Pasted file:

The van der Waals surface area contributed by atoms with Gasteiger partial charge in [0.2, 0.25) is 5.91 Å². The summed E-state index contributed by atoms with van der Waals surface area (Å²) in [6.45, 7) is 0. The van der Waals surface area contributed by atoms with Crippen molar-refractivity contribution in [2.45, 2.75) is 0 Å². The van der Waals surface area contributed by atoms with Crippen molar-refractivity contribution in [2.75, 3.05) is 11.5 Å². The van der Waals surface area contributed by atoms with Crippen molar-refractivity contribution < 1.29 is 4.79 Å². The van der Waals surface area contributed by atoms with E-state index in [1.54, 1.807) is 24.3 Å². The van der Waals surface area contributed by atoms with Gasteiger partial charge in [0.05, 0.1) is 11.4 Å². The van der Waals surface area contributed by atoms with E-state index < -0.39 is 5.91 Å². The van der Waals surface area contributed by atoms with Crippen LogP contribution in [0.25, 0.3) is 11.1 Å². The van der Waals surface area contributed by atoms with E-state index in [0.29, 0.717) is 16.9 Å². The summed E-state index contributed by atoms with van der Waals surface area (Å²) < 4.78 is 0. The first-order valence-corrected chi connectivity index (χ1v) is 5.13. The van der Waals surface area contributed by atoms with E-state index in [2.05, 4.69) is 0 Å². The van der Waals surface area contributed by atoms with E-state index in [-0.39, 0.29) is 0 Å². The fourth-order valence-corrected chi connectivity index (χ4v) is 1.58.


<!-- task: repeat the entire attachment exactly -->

The van der Waals surface area contributed by atoms with Gasteiger partial charge in [0.2, 0.25) is 5.91 Å². The summed E-state index contributed by atoms with van der Waals surface area (Å²) in [6.45, 7) is 0. The van der Waals surface area contributed by atoms with Crippen molar-refractivity contribution in [2.45, 2.75) is 0 Å². The van der Waals surface area contributed by atoms with Crippen molar-refractivity contribution in [2.75, 3.05) is 11.5 Å². The van der Waals surface area contributed by atoms with Crippen molar-refractivity contribution < 1.29 is 4.79 Å². The van der Waals surface area contributed by atoms with E-state index in [1.54, 1.807) is 24.3 Å². The van der Waals surface area contributed by atoms with Gasteiger partial charge in [0.05, 0.1) is 11.4 Å². The van der Waals surface area contributed by atoms with E-state index < -0.39 is 5.91 Å². The van der Waals surface area contributed by atoms with Crippen LogP contribution in [0.25, 0.3) is 11.1 Å². The van der Waals surface area contributed by atoms with E-state index in [0.29, 0.717) is 16.9 Å². The summed E-state index contributed by atoms with van der Waals surface area (Å²) < 4.78 is 0. The first-order valence-corrected chi connectivity index (χ1v) is 5.13. The van der Waals surface area contributed by atoms with E-state index in [2.05, 4.69) is 0 Å². The van der Waals surface area contributed by atoms with E-state index in [-0.39, 0.29) is 0 Å². The fourth-order valence-corrected chi connectivity index (χ4v) is 1.58.